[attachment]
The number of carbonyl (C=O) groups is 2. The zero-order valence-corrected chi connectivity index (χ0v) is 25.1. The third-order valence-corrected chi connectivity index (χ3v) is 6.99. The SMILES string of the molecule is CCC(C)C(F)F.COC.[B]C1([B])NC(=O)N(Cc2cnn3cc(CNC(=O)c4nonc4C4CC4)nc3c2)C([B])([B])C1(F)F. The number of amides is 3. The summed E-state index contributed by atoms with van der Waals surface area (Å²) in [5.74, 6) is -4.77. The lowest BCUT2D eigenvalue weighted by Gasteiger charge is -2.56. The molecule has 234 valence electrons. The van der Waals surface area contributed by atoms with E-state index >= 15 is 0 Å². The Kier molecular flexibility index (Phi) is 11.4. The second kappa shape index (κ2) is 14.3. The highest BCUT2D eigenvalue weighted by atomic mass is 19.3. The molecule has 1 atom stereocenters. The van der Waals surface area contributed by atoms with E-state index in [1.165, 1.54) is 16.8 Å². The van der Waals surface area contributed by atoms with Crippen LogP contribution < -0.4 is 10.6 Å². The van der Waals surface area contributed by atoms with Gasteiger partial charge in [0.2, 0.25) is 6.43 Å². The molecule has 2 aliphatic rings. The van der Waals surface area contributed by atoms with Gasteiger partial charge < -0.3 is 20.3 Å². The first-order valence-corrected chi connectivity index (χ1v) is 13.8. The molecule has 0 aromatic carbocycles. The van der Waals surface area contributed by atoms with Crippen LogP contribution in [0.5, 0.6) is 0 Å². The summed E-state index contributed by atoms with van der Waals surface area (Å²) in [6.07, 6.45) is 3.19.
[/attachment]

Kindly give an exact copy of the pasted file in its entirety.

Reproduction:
The number of carbonyl (C=O) groups is 2. The zero-order valence-corrected chi connectivity index (χ0v) is 25.1. The third-order valence-corrected chi connectivity index (χ3v) is 6.99. The SMILES string of the molecule is CCC(C)C(F)F.COC.[B]C1([B])NC(=O)N(Cc2cnn3cc(CNC(=O)c4nonc4C4CC4)nc3c2)C([B])([B])C1(F)F. The number of amides is 3. The summed E-state index contributed by atoms with van der Waals surface area (Å²) in [5.74, 6) is -4.77. The lowest BCUT2D eigenvalue weighted by Gasteiger charge is -2.56. The molecule has 234 valence electrons. The van der Waals surface area contributed by atoms with E-state index >= 15 is 0 Å². The Kier molecular flexibility index (Phi) is 11.4. The second kappa shape index (κ2) is 14.3. The highest BCUT2D eigenvalue weighted by atomic mass is 19.3. The molecule has 1 atom stereocenters. The van der Waals surface area contributed by atoms with E-state index in [1.165, 1.54) is 16.8 Å². The van der Waals surface area contributed by atoms with Crippen LogP contribution < -0.4 is 10.6 Å². The van der Waals surface area contributed by atoms with Gasteiger partial charge in [0.2, 0.25) is 6.43 Å². The molecule has 2 aliphatic rings. The van der Waals surface area contributed by atoms with Gasteiger partial charge < -0.3 is 20.3 Å². The first-order valence-corrected chi connectivity index (χ1v) is 13.8. The molecule has 0 aromatic carbocycles. The van der Waals surface area contributed by atoms with Crippen LogP contribution in [0.5, 0.6) is 0 Å². The summed E-state index contributed by atoms with van der Waals surface area (Å²) in [6.07, 6.45) is 3.19.